SEA Games success does not automatically translate into Asian Games success. Save for Torres and Dagmil, the level of competition in the Asiad was simply too much for our best track & field athletes. The government and the private sector did not spend millions on our track & field athletes, unlike the Smart Gilas Basketball team which finished 6th overall Filipino track athletes, like most Filipino athletes not playing in the PBA or not named Manny Pacquiao, are marginalized. Our lone IAAF-accredited stadium is currently under renovation with much controversy. Even if Torres and Dagmil had training and competition stints abroad, our domestic jumping facilities pale in comparison with our Asian neighbors.

The rest of the Asiad athletics campaigners aren’t as well-supported like Torres and Dagmil.

Indeed, you reap what you sow.

With their circumstances in mind, I cannot in all honesty lay the blame on our athletes alone. In fact, I’m welling up with much admiration for those eight brave souls – to go against Asia’s best for one’s motherland is an honor accorded to so few!

But then again, the words of POC’s Romasanta (a former Gintong Alay official) sounds promising. He emphasized focus on medal rich sports like gymnastics, swimming and athletics. I am not lambasting the well-meaning support of Smart for the country’s national basketball program since like most Filipinos, I’m a basketball fanatic as well. I’m just hoping that some kind corporate entity back an honest-to-goodness athletics program, similar to golf’ and shooting’s respective grassroots development schemes.

I’m a firm believer that a million pesos spent in the course of an athlete’s years-long preparation is money well-spent than a million peso reward given after winning a SEA Games, Asian Games or Olympic Gold.

Sources:

Gma7 news

Pinoymiler

Gz2010.cn

Yahoo News

IAAF

Wikipedia

10-for-10: Leryn Franco talks about London 2012, competing and Yoann Gourcoff!

Leryn Franco answers the 10-for-10 quiz!

The two-time Olympian, professional model and beauty queen takes time off her busy schedule to answer the 10-for-10 feature!

1. How did you get started with track?

I’ve always loved sports, so I started at school with my friends!!just for fun!!

2. What’s the most memorable moment of your track career?

This sport had given me so many memorable moments. When I set the record of Paraguay, the Olympic Games, even when I get hurt, you always remember the good and bad things… it’s the life we choose and I love it!!

3. What’s your life-long dream?

Now, LONDON!!! of course! but as a person and as a woman, I’m like everybody else, I want a happy family, I think right now I can not complain of what I have, I’m just living the moment, that’s a good advice!! =)

Be a fan of Leryn Franco

4. Let’s lighten up a bit! What would you rather wear and why? Short shorts or tights?

Difficult question for a woman!! what was you thinking about?? Hahaha it depends!!

hurdler49: I was thinking more from a performance perspective!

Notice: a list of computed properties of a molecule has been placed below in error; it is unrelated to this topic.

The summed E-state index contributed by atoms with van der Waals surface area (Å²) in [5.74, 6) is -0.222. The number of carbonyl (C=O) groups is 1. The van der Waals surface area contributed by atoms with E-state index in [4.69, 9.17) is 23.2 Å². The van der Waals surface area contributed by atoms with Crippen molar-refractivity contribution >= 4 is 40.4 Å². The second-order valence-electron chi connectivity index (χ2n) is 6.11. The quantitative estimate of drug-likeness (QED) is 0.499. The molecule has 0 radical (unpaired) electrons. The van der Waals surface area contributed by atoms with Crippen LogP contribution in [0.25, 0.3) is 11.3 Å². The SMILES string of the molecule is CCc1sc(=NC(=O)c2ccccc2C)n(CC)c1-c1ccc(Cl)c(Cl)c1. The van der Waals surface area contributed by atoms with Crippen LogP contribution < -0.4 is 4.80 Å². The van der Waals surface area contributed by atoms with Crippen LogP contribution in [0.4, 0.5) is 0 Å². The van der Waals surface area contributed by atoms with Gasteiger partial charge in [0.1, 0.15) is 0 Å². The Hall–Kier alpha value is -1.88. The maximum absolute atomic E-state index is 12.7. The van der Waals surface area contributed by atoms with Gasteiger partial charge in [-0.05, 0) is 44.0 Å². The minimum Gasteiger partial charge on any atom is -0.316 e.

5. If you could be a Glee cast member, who will you be? And what song will you sing?

Hmmm.. Sorry Joboy, I don’t [watch]  Glee!! =(

6. How I Met Your Mother or F.R.I.E.N.D.S.?

Hmmm difficult one!!! Hey you watch too much TV!!! Hahaha

7. What’s the best pump-up song of all-time?

You are killing me Joboy!!!

8. If you could spend the rest of your days at any place in the world, which would you choose?

HOME!!!!

9. Name three things you just can’t live without.

REALLY??? HAHAH things, no persons!!!

  • My cellphone
  • My car
  • Internet

10. Fill in the blanks: I’ll run an ultra marathon just to go out with _________.

Yoann Gourcoff!! hahahaha =)

Now I’m smitten since she said my name quite a few times! Yoann Gourcoff, you’re one lucky guy.

Thank you for answering, Leryn!

Article by Joboy Quintos

Additional links:

Facebook fan page

Wiki

More photos

Photo credits:

Oknation

Czabe

Sportchamp

Pitkamaki spears Sdiri, then wins World Gold.

Reading of an upcoming showdown between Andreas Thorkildsen and Tero Pitkamaki reminded me of Pitkamaki’s no non-sense training clip.

Take note of Pitkamaki’s badass throwing style, where he puts his entire body behind each heave of the javelin. The way Pitkamaki dives to the track after each throw makes him more exciting to watch than his more illustrious nemesis – who had won back-to-back Olympic titles and a World Championships gold against Pitkamaki’s lone World title.

But what makes Pitkamaki truly admirable is his ability to hurdle adversity – or in this case, to spear adversity right at the ribcage! A month before topping the Osaka World Championships, Pitkamaki accidentally threw an errant javelin into the long jump area, impaling the French long jumper Salim Sdiri.

Fortunately, Sdiri escaped with nothing more than a flesh wound, missing a vital organ by a few centimeters.

To be able to win gold at the world stage after an obviously fearsome accident would have reduced most mortals to pulp.  Amazing. Amazingly badass!